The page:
For the rest of us who will be going the container route, aside from which plants you decide to grow, there is no more important choice than what soil or not-soil you use. Here's something a lot of first-time container gardeners don't know: regular potting soil, which is actually not soil at all, is generally only good for one season. Now, if you're just working with one or two small pots, throwing your potting soil out and starting anew every year isn't such a big deal. But if you have an extensive container garden or bed, that prospect starts to look downright wasteful. In that case, you're better off starting your pots with a high-quality compost or compost soil mix, then turning and amending it each year. One technique we've had some success with is planting a nitrogen fixing cover crop such as red clover in late summer or early fall and turning that with a fresh layer of compost in the spring.
Speaking of which, now would be a good time to get yourself some kind of composter. You'll waste less, save money and be a fundamentally better person than most people you know (bonus!).
5. What kind of drinker your plant is
Everyone knows plants need water, but some are thirstier than others. For example, tomatoes need a lot, but they like to get a little dry between waterings. So consistent, deep waterings every other day during the summer is usually just about right. However, they can also be princesses who don't like getting their leaves wet, so you'll want to water them right at the soil level. Fleshy pumpkins and watermelons whose fruits are filled with, well, water, want even more. Conversely, cowpeas prefer things a little dryer.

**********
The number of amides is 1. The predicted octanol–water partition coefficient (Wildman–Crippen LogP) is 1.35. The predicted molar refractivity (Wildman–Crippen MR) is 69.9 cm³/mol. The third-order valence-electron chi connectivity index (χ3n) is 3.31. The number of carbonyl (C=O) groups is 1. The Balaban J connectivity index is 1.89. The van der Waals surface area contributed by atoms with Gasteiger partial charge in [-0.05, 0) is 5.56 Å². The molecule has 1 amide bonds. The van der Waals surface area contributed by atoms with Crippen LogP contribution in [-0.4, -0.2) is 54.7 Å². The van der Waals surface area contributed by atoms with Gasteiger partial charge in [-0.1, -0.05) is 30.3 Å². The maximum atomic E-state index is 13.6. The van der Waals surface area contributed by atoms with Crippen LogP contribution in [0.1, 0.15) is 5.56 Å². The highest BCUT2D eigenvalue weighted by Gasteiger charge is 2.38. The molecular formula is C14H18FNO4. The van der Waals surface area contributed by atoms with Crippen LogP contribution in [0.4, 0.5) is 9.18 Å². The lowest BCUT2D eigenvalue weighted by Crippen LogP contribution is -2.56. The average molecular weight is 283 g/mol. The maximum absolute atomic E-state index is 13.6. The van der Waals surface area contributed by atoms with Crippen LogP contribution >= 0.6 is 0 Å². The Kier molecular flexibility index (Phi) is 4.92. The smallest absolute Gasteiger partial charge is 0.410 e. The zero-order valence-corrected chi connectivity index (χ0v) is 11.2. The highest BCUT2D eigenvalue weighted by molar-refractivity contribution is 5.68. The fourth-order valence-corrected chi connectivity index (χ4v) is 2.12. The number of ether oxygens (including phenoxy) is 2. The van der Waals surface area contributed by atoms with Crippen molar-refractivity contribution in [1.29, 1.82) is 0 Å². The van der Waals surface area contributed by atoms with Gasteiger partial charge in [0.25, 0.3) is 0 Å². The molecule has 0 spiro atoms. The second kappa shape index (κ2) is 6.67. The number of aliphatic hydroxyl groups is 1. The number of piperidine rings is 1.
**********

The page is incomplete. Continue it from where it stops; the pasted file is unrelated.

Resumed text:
6. That plants need to eat, too... come on, seriously?
Yep, seriously. The word "fertilizer" often strikes fear in the hearts of new gardeners, but there's no reason to panic. First of all, whether you planted in potting soil or compost, your plants have a good start. There are plenty of nutrients already in the pre-packaged growing medium. But as you water your plants and they grow, those nutrients get depleted.
When you're looking for a fertilizer for your garden, the first thing you'll notice is "holy crap, where do I even start?" Again, don't panic. Yes, there are a lot of options, but you don't have to get fancy. An organic "balanced" fertilizer will be good for most vegetables and flowers. (If you're growing roses or acid-lovers like rhododendrons or blueberries, there are more specific options.) Balanced means the fertilizer has an even proportion of the three main ingredients: nitrogen, phosphorous and potassium (NPK). Generally speaking, nitrogen is for the leaves and stems, phosphorous is for the root system, and potassium is for the flowers and fruit. So a balanced fertilizer feeds your whole plant. Read the package to see how often to feed your darlings and stick to a consistent schedule.
7. Who your real friends are
If you have a thing about bugs, get over it right now. Some, like aphids, will be your sworn enemies. Others, such as ladybugs and bees, will be your best friends.
Even if you're gardening in containers and therefore don't have to deal with soil-dwelling creepies, bugs will be a factor in your gardening work. If you start to notice leaves on otherwise healthy plants getting wrinkly and wilty, check the undersides... you'll likely find that some kind of aphid population has made itself a nice home on your baby. The good news is that ladybugs love nothing more than munching on aphids, and ordering yourself a packet of 1500 ladies is much more environmentally friendly than spraying your plants with pesticide. And you probably know that bees do the work of pollinating your flowering plants, so make sure to plant a little pot of something they love, like bee balm, alongside that pot of peppers you're growing. Also, know the common pests associated with whatever you're growing. A little research can go a long way to helping you identify potential problems before it's too late.
Side note: Your fuzzy cat and dog friends can also wreak havoc on your garden (see the adorable jerk curled up around an indoor citrus plant above). Your prize planter will look an awful lot like an outdoor, summer litter box to your cat, so watch out for that.